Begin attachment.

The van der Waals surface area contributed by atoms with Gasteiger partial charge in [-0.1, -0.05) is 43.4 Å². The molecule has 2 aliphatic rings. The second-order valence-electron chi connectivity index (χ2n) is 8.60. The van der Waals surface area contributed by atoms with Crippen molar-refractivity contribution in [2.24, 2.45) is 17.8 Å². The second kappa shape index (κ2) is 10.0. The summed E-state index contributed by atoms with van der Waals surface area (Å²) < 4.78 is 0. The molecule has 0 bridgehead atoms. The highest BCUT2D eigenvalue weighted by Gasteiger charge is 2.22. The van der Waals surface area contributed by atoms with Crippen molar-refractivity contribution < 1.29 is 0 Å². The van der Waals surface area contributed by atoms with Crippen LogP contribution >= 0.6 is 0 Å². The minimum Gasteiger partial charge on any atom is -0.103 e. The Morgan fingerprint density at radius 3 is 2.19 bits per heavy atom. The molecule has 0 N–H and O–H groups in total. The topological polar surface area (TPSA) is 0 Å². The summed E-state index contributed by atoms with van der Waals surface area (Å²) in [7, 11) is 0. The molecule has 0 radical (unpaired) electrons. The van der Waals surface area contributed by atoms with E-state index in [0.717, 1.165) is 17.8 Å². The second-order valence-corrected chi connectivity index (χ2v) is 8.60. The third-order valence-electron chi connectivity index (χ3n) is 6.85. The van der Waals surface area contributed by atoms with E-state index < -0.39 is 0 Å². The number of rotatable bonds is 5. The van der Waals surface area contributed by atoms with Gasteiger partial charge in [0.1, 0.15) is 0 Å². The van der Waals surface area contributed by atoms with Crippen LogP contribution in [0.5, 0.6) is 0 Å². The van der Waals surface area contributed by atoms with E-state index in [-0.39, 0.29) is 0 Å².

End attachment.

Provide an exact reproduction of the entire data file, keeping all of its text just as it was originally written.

The van der Waals surface area contributed by atoms with Gasteiger partial charge in [-0.1, -0.05) is 43.4 Å². The molecule has 2 aliphatic rings. The second-order valence-electron chi connectivity index (χ2n) is 8.60. The van der Waals surface area contributed by atoms with Crippen molar-refractivity contribution in [2.24, 2.45) is 17.8 Å². The second kappa shape index (κ2) is 10.0. The summed E-state index contributed by atoms with van der Waals surface area (Å²) < 4.78 is 0. The molecule has 0 bridgehead atoms. The highest BCUT2D eigenvalue weighted by Gasteiger charge is 2.22. The van der Waals surface area contributed by atoms with Crippen molar-refractivity contribution < 1.29 is 0 Å². The van der Waals surface area contributed by atoms with Crippen LogP contribution >= 0.6 is 0 Å². The minimum Gasteiger partial charge on any atom is -0.103 e. The Morgan fingerprint density at radius 3 is 2.19 bits per heavy atom. The molecule has 0 N–H and O–H groups in total. The topological polar surface area (TPSA) is 0 Å². The summed E-state index contributed by atoms with van der Waals surface area (Å²) in [7, 11) is 0. The molecule has 0 radical (unpaired) electrons. The van der Waals surface area contributed by atoms with E-state index in [0.717, 1.165) is 17.8 Å². The second-order valence-corrected chi connectivity index (χ2v) is 8.60. The third-order valence-electron chi connectivity index (χ3n) is 6.85. The van der Waals surface area contributed by atoms with E-state index < -0.39 is 0 Å². The number of rotatable bonds is 5. The van der Waals surface area contributed by atoms with Gasteiger partial charge in [0.1, 0.15) is 0 Å². The van der Waals surface area contributed by atoms with Crippen LogP contribution in [0.5, 0.6) is 0 Å². The van der Waals surface area contributed by atoms with E-state index in [-0.39, 0.29) is 0 Å².